266.Subsection (5) gives the Secretary of State the power to amend by order, which will be subject to the affirmative resolution procedure, the relevant provisions of this section so as to vary the ages at which learners qualify for financial help under this section. This provides the flexibility, for example, to be able to adapt to changing economic conditions.
Section 89: Sections 87 and 88: supplementary
267.This section sets out supplementary provisions relating to regulations relating to sections 87 and 88. Regulations may make provision about the circumstances in which a person is to be treated as having or not having a particular qualification for the purposes of meeting the entitlement. It also provides that sections 87 and 88 do not apply to people detained in prisons or adult young offender institutions. This is because all learning provided by the Chief Executive of Skills Funding will be free to learners in custody, and therefore these sections have no practical effect for those prisoners held in adult detention.
Schedule 5: Learning aims for persons aged 19 or over
268.The Schedule sets out the learning aims for people aged 19 or over, that is the broad categories from which qualifications may be specified as ones for which the Chief Executive must secure proper facilities (section 87) or pay for tuition fees (section 88).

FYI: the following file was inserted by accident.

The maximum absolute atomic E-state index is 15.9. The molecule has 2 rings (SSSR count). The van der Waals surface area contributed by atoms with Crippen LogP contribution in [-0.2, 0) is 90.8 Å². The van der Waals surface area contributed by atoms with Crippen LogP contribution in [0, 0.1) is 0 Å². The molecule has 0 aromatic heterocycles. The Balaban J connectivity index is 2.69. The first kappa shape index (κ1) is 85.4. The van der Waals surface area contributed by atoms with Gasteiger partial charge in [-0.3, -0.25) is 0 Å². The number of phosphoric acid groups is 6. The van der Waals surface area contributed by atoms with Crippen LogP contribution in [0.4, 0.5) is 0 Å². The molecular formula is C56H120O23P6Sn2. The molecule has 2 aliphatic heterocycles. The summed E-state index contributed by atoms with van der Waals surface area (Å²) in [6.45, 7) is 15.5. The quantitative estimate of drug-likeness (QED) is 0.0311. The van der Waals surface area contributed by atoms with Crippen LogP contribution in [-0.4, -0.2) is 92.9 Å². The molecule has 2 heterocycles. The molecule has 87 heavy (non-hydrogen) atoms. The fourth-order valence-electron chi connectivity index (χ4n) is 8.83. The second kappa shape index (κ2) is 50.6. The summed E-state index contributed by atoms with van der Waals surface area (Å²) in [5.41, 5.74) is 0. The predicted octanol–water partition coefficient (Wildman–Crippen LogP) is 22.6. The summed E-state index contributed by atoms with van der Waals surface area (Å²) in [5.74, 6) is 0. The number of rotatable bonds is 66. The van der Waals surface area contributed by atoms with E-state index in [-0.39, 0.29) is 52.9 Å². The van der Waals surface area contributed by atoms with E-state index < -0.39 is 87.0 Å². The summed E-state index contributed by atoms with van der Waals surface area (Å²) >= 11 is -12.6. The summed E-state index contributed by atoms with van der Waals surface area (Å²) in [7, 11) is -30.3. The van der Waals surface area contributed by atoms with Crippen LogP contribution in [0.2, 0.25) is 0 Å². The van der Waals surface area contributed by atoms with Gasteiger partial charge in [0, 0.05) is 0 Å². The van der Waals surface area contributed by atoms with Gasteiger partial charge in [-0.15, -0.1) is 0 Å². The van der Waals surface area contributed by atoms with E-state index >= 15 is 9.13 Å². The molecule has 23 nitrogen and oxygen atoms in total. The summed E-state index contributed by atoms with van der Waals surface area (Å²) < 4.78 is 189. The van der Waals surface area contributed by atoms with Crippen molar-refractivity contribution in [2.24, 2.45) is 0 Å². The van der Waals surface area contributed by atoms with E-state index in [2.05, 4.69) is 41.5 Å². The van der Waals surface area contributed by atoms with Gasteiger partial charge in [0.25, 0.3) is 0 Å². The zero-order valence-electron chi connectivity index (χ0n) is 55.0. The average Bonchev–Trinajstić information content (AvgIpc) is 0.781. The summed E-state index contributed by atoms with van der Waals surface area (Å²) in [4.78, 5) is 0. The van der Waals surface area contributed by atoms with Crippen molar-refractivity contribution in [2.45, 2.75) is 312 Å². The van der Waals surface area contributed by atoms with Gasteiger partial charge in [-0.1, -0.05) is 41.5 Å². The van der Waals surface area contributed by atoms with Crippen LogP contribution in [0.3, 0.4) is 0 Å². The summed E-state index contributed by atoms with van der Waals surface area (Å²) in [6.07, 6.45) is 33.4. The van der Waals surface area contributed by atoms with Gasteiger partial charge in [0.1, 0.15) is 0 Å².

269.These categories are:
a specified qualification in literacy (at the level of attainment in literacy at which an adult’s skills are the minimum required to operate in day-to-day life);
a specified qualification in numeracy (at the level of attainment in numeracy at which an adult’s skills are the minimum required to operate in day-to-day life);
level 2 (as demonstrated by 5 GCSEs at Grade C or above);
level 3 (as demonstrated by 2 A-levels).
270.The Secretary of State may by regulations specify particular qualifications or descriptions of qualifications which are to fall within scope of the duties. The Government intends that the qualifications specified will be drawn from either the Qualifications and Credit Framework (QCF) or the National Qualifications Framework (NQF). However, not all qualifications in either framework will necessarily be specified.
271.Qualifications which might be specified in regulations include the following:
level 1 certificate in Adult Literacy
entry level 3 certificate in Adult Numeracy
level 2 National Vocational Qualifications (NVQs)
Vocationally Related Qualifications (VRQs) at level 2
Two or more A-levels
One or more A-level double Award
level 3 NVQs
level 3 Diplomas
Access to HE certificate/diploma
272.The Secretary of State may amend the Schedule by order to specify that a particular category of qualification is no longer within scope of the duties or to add a new category of qualification. Any such amendment will be subject to the affirmative resolution procedure.
Section 90: Encouragement of education and training for persons aged 19 or over and others subject to adult detention
273.This section sets out the Chief Executive’s general duty to encourage participation in education and training amongst people aged 19 or over (other than persons aged under 25 who are subject to learning difficulty assessment) and others in adult detention, and to encourage employers to participate in providing education and training for their employees (who fall within the Chief Executive’s remit), including by entering into apprenticeship agreements, and to contribute to the costs of such education and training.